It was not just the students who benefited from the programme. Teachers felt a sense of release and gained new insights. "It was a very stimulating exercise," says Geetha Murali, principal, International Indian High School, Dubai, who sat through a session with her school's fifth-graders. "There's no doubt about its effectiveness and the ease with which the programme connects with the children and makes them aware of their leadership qualities. Along with them, we adults also got to look within ourselves, and identify our own emotions when we were asked to describe ourselves. We got to know ourselves better."
Nadine Tarazi, principal of Sharjah American International School, Dubai campus, feels the programme is a timely idea. "There's a great need for such leadership workshops for children," she says.
Sallyann's programme was well-received as a confidence-building, motivational tool. Children - and teachers - appeared to grasp the fact that they could embrace their good qualities and become leaders in their own way, not necessarily the way parents or society wanted them to.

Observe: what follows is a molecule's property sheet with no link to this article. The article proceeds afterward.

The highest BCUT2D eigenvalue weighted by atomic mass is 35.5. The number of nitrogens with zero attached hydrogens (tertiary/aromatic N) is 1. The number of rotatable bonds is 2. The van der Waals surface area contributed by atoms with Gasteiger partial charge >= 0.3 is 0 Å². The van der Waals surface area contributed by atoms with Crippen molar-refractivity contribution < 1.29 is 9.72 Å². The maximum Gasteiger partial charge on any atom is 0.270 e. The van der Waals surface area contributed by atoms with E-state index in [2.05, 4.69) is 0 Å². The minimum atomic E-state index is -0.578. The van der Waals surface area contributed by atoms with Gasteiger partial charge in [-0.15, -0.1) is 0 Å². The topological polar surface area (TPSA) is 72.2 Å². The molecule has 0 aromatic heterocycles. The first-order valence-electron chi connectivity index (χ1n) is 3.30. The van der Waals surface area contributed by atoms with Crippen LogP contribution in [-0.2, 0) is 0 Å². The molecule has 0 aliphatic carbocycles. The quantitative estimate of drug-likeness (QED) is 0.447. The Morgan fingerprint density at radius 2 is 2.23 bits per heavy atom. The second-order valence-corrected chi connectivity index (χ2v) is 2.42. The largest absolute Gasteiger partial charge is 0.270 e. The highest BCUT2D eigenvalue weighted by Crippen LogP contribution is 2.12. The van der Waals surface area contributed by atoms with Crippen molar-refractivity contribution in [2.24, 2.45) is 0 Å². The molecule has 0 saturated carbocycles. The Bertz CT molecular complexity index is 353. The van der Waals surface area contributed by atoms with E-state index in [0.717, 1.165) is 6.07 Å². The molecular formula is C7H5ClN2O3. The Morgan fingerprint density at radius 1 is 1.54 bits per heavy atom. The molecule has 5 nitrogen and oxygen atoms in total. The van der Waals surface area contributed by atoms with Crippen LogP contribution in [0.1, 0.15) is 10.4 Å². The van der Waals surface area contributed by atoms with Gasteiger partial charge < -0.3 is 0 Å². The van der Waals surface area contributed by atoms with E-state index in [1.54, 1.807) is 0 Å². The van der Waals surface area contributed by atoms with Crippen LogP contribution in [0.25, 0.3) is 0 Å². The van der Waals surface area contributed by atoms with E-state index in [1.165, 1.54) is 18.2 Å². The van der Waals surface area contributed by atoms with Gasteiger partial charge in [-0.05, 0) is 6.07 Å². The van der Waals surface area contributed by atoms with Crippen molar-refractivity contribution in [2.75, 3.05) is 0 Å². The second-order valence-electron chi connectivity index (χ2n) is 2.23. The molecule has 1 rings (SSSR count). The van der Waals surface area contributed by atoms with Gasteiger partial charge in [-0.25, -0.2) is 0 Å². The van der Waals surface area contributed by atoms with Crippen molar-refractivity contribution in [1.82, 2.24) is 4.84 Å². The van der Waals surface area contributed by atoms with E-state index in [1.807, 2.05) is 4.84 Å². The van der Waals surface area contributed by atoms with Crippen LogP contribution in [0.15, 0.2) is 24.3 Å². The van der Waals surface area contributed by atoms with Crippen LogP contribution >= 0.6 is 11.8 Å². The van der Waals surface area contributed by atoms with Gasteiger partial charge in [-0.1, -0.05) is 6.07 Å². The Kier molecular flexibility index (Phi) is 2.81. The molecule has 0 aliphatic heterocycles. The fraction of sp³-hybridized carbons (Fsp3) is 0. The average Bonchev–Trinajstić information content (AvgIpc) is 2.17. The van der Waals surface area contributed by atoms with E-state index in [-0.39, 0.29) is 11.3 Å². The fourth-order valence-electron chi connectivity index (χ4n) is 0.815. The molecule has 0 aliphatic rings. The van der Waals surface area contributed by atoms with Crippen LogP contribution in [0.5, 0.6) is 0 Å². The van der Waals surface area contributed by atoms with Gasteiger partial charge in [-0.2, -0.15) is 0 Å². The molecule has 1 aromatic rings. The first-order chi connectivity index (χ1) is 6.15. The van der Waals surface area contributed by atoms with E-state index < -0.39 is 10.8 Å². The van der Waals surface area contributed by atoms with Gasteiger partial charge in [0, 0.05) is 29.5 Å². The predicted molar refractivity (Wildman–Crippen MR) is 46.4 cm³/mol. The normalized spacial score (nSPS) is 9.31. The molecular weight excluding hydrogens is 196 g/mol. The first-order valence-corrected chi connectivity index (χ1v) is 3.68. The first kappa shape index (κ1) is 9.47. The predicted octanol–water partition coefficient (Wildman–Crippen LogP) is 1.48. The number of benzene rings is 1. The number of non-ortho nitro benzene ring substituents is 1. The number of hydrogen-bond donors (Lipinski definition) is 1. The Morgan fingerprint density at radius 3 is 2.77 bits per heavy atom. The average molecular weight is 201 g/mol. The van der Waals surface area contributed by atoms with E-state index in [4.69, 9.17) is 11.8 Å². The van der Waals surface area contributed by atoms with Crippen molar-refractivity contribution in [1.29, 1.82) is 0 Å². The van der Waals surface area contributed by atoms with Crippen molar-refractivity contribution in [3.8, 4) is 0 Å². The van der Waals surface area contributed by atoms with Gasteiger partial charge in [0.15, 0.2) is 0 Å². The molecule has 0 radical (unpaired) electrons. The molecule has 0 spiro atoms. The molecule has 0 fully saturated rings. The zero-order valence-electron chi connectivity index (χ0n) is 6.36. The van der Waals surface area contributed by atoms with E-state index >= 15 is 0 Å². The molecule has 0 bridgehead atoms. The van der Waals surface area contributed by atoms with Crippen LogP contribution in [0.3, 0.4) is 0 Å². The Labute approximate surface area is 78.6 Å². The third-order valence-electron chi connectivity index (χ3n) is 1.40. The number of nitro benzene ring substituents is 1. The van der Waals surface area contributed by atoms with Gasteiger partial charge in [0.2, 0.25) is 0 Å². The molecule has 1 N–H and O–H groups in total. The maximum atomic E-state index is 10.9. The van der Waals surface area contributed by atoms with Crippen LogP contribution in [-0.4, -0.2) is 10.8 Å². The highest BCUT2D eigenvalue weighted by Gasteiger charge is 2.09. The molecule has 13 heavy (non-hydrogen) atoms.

"We are taught, especially in developing countries, that we can only look up to those people who have a degree. But how many leaders are degree-holders? We are taught that the majority of successful people in the world are doctors, lawyers or other professionals, but the truth is that only a few really make it. And when you talk about making a difference in the world, yes those careers are admirable historically, but the stand-outs, again, are actually very few and far between."
As a child of a very traditional Indian family in Trinidad - her mother was a homemaker and her father a businessman - Sallyann was sent to boarding school in Switzerland at 11, then went on to acquire a law degree from the University of Miami and a Master's in urban planning and development from the University of St Thomas, Minnesota.
She then practised law for eight years in Miami. "I lived the life that was expected of me," says Sallyann. But things were changing within her, and Sallyann was smart enough to recognise the nagging sense of dissatisfaction that had crept into her charmed existence. "It's easy to recognise our gifts as a child, but very few of us are encouraged in that direction. I had a very vivid imagination, and now in my thirties I am discovering what a creative person I am. Now, every day, when I hear or learn about something, I can visualise the idea and come up with new ways of conveying it to people."